Experts in forensic psychology must make skilled observations and conclusions, minimally compromised by bias, in order to try and provide reliable and accurate conclusions to the courts. But the field has little data revealing how well forensic psychologists actually perform these tasks, in part because there has been no clear framework for systematic research of their expertise. Therefore, we consider forensic psychological assessments in light of Dror’s (2016) Hierarchy of Expert Performance (HEP). HEP addresses reliability and biasability, both within and between experts, at the levels of observations and conclusions. Applying this framework to forensic psychological assessments reveals a few domains in which there are some meaningful data, particularly addressing reliability between experts in certain types of forensic assessments. But applying HEP reveals more domains in which we lack data addressing fundamental aspects of expert performance, such as reliability at the level of observations, and reliability and biasability within experts. Understanding these strengths and gaps in forensic assessment research should guide testimony of forensic psychologists, policies around forensic assessment, and further research in forensic assessment.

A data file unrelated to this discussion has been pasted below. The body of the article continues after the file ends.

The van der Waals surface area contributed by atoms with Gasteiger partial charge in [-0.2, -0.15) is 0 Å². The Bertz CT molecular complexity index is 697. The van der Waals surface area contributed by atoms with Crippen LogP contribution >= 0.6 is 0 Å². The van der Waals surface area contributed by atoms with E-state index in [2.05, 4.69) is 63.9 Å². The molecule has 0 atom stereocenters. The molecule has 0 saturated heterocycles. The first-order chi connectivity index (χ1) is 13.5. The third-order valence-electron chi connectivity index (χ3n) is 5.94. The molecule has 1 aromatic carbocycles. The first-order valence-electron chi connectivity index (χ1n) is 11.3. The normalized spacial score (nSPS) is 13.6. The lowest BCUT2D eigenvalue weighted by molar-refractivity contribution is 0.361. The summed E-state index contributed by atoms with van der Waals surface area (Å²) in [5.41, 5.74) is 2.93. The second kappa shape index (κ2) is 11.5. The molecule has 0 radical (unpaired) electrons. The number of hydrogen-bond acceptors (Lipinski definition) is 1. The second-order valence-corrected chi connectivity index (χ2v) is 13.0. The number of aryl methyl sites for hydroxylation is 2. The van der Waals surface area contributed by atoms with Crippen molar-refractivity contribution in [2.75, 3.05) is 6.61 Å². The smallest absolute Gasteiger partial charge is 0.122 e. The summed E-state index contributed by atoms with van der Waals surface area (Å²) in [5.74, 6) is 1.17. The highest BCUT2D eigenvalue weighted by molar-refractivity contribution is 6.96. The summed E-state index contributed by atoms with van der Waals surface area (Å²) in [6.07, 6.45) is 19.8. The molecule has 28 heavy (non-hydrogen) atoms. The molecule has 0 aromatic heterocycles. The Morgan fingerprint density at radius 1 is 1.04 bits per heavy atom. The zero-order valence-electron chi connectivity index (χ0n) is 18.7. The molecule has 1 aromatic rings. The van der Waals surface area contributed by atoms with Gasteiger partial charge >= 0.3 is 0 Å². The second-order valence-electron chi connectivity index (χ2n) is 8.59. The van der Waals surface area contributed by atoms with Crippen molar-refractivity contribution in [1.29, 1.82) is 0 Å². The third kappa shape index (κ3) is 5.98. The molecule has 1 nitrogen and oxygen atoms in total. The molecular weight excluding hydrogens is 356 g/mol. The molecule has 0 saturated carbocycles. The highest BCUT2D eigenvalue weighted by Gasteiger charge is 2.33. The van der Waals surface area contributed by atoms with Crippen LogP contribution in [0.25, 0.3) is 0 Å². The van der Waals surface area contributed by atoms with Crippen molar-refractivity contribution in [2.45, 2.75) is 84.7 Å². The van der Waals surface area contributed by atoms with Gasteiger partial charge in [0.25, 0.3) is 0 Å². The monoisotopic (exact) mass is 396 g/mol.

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- Cognitive bias in forensic mental health assessment: Evaluator beliefs about its nature and scope – 2018-02